That’s one of the underlying reasons behind the creation of Capella Space. To address the shortcomings of optical imaging tech, the company has turned to another technology known as Synthetic Aperture Radar (SAR). SAR satellites emit their own energy that is then reflected off the Earth’s surface and collected by a receiver. The energy can penetrate cloud cover and functions the same regardless of time of day. That means that these satellites can be much better suited for applications that require imaging on a continuous basis or under conditions in which an optical imaging satellite would be of little use.

Lead up to announcement

One of the major goals of the CEO’s company has been to democratize the use of satellite data. It has championed a vision of the world where conservationists, economists, government officials, and many more would all have access to important information about changing surface conditions on our planet. The recent announcement about the launch of commercial operations is helping to transform that idea into a reality but before we analyze just what that means, we should first look to the process that has led up to this moment.

The company was founded in 2016 and was partially inspired by the founder’s conviction that the tragedy of Malaysia Airlines Flight 370 should not be repeated. After search and rescue teams were unable to locate the missing flight, the entrepreneur felt there was a need for a continuous and accurate planetary monitoring system. In the years since, he has worked to create his company, build out its capacity, garner interest from investors, and partner with early adopters in order to bring that idea to life.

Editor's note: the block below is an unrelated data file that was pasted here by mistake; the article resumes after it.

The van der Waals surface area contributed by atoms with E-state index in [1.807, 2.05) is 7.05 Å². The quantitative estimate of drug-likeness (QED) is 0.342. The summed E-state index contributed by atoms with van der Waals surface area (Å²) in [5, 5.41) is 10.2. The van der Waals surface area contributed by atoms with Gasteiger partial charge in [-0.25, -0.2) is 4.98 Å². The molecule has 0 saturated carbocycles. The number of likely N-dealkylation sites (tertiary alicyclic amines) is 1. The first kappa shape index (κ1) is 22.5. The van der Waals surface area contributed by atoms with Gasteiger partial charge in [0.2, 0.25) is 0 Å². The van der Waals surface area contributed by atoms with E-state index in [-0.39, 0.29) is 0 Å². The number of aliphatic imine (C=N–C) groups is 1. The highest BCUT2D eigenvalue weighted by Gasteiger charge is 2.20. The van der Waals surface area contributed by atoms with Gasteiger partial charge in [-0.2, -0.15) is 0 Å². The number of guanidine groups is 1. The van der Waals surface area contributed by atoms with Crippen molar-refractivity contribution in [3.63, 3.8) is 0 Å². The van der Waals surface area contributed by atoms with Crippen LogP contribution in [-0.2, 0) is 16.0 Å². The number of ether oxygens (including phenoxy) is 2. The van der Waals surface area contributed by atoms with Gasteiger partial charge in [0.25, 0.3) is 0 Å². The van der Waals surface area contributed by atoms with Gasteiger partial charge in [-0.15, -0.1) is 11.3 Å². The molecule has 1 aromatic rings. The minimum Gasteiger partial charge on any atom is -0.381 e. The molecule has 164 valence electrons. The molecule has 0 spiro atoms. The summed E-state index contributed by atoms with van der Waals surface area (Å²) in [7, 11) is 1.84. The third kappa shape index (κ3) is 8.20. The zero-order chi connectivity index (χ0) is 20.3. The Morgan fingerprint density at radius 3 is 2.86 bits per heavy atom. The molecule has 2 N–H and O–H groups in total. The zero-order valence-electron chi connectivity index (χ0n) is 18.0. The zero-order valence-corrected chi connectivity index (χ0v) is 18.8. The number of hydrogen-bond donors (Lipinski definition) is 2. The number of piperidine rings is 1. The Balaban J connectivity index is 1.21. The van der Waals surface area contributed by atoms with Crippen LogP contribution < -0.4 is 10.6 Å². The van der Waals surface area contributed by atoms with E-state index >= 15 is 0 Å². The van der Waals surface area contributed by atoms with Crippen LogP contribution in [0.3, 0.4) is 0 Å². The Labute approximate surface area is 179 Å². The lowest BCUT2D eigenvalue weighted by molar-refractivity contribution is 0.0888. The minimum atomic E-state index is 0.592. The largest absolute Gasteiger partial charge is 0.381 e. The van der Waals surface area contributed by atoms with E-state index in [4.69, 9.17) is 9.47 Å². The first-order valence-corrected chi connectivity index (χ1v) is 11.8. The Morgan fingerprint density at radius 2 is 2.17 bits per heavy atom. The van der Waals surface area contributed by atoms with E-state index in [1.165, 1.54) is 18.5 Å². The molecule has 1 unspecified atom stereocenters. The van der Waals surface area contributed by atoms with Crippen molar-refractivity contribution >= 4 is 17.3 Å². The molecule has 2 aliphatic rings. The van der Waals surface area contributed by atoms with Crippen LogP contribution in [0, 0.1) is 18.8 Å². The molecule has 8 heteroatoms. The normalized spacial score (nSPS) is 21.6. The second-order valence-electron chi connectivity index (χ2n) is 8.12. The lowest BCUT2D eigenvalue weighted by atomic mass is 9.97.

A major milestone was reached in August when the company launched its satellite, Capella-2, making it the first American SAR operator. Since that time, the company has been calibrating its capabilities, testing features, and rolling out its collaboration with global sales partners. After testing with thousands of images and countless adjustments and improvements, the technology is finally ready for its public launch.